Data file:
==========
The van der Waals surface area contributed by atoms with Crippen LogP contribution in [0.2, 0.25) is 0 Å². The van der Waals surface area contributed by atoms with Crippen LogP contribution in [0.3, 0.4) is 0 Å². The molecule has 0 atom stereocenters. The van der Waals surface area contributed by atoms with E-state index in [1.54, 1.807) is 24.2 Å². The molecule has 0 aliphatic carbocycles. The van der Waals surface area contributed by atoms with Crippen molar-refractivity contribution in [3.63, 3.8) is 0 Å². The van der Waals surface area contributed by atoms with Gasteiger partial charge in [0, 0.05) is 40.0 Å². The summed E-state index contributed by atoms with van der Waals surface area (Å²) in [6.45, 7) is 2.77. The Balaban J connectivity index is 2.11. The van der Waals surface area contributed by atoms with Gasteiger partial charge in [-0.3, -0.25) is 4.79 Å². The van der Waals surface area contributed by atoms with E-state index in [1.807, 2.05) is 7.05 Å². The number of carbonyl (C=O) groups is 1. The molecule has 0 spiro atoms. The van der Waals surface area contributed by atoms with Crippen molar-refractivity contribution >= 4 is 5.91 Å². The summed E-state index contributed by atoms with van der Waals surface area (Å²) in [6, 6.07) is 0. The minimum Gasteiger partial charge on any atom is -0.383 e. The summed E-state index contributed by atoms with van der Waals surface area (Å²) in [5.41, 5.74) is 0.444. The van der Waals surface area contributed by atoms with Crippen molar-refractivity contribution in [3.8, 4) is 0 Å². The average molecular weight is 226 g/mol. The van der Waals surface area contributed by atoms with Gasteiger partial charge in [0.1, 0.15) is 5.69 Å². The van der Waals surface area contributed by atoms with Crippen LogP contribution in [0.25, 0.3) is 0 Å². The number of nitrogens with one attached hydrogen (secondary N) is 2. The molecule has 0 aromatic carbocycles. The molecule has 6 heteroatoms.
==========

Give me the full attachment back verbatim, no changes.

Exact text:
The van der Waals surface area contributed by atoms with Crippen LogP contribution in [0.2, 0.25) is 0 Å². The van der Waals surface area contributed by atoms with Crippen LogP contribution in [0.3, 0.4) is 0 Å². The molecule has 0 atom stereocenters. The van der Waals surface area contributed by atoms with E-state index in [1.54, 1.807) is 24.2 Å². The molecule has 0 aliphatic carbocycles. The van der Waals surface area contributed by atoms with Crippen molar-refractivity contribution in [3.63, 3.8) is 0 Å². The van der Waals surface area contributed by atoms with Gasteiger partial charge in [0, 0.05) is 40.0 Å². The summed E-state index contributed by atoms with van der Waals surface area (Å²) in [6.45, 7) is 2.77. The Balaban J connectivity index is 2.11. The van der Waals surface area contributed by atoms with Gasteiger partial charge in [-0.3, -0.25) is 4.79 Å². The van der Waals surface area contributed by atoms with E-state index in [1.807, 2.05) is 7.05 Å². The number of carbonyl (C=O) groups is 1. The molecule has 0 spiro atoms. The van der Waals surface area contributed by atoms with Crippen molar-refractivity contribution >= 4 is 5.91 Å². The summed E-state index contributed by atoms with van der Waals surface area (Å²) in [6, 6.07) is 0. The minimum Gasteiger partial charge on any atom is -0.383 e. The summed E-state index contributed by atoms with van der Waals surface area (Å²) in [5.41, 5.74) is 0.444. The van der Waals surface area contributed by atoms with Crippen molar-refractivity contribution in [3.8, 4) is 0 Å². The average molecular weight is 226 g/mol. The van der Waals surface area contributed by atoms with Gasteiger partial charge in [0.1, 0.15) is 5.69 Å². The van der Waals surface area contributed by atoms with Crippen LogP contribution in [0.25, 0.3) is 0 Å². The number of nitrogens with one attached hydrogen (secondary N) is 2. The molecule has 0 aromatic carbocycles. The molecule has 6 heteroatoms.